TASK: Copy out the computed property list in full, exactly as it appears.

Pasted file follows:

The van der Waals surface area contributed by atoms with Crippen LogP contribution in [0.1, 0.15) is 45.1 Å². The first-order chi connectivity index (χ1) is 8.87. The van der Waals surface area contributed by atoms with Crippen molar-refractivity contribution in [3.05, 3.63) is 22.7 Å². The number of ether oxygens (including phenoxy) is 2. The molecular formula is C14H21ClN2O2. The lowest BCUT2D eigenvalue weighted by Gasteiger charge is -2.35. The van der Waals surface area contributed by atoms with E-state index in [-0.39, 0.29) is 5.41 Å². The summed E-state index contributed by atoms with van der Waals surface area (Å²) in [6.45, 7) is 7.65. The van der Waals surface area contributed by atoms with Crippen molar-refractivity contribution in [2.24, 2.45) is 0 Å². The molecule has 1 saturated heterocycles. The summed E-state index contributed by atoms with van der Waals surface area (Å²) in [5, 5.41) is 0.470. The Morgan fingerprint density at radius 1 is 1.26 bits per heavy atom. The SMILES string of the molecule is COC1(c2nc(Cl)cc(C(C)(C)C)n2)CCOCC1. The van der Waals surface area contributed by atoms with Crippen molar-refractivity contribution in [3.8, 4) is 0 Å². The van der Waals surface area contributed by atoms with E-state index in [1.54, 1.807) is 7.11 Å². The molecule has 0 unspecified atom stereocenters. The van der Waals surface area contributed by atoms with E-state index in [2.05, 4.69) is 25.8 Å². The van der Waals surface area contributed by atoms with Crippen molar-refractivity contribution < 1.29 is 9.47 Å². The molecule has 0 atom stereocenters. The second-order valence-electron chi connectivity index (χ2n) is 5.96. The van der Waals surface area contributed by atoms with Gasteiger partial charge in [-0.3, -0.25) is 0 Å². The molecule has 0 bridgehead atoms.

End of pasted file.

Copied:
The van der Waals surface area contributed by atoms with Crippen LogP contribution in [0.1, 0.15) is 45.1 Å². The first-order chi connectivity index (χ1) is 8.87. The van der Waals surface area contributed by atoms with Crippen molar-refractivity contribution in [3.05, 3.63) is 22.7 Å². The number of ether oxygens (including phenoxy) is 2. The molecular formula is C14H21ClN2O2. The lowest BCUT2D eigenvalue weighted by Gasteiger charge is -2.35. The van der Waals surface area contributed by atoms with E-state index in [-0.39, 0.29) is 5.41 Å². The summed E-state index contributed by atoms with van der Waals surface area (Å²) in [6.45, 7) is 7.65. The van der Waals surface area contributed by atoms with Crippen molar-refractivity contribution in [2.24, 2.45) is 0 Å². The molecule has 1 saturated heterocycles. The summed E-state index contributed by atoms with van der Waals surface area (Å²) in [5, 5.41) is 0.470. The Morgan fingerprint density at radius 1 is 1.26 bits per heavy atom. The SMILES string of the molecule is COC1(c2nc(Cl)cc(C(C)(C)C)n2)CCOCC1. The van der Waals surface area contributed by atoms with Crippen molar-refractivity contribution in [3.8, 4) is 0 Å². The van der Waals surface area contributed by atoms with E-state index in [1.54, 1.807) is 7.11 Å². The molecule has 0 unspecified atom stereocenters. The van der Waals surface area contributed by atoms with E-state index in [2.05, 4.69) is 25.8 Å². The van der Waals surface area contributed by atoms with Crippen molar-refractivity contribution < 1.29 is 9.47 Å². The molecule has 0 atom stereocenters. The second-order valence-electron chi connectivity index (χ2n) is 5.96. The van der Waals surface area contributed by atoms with Gasteiger partial charge in [-0.3, -0.25) is 0 Å². The molecule has 0 bridgehead atoms.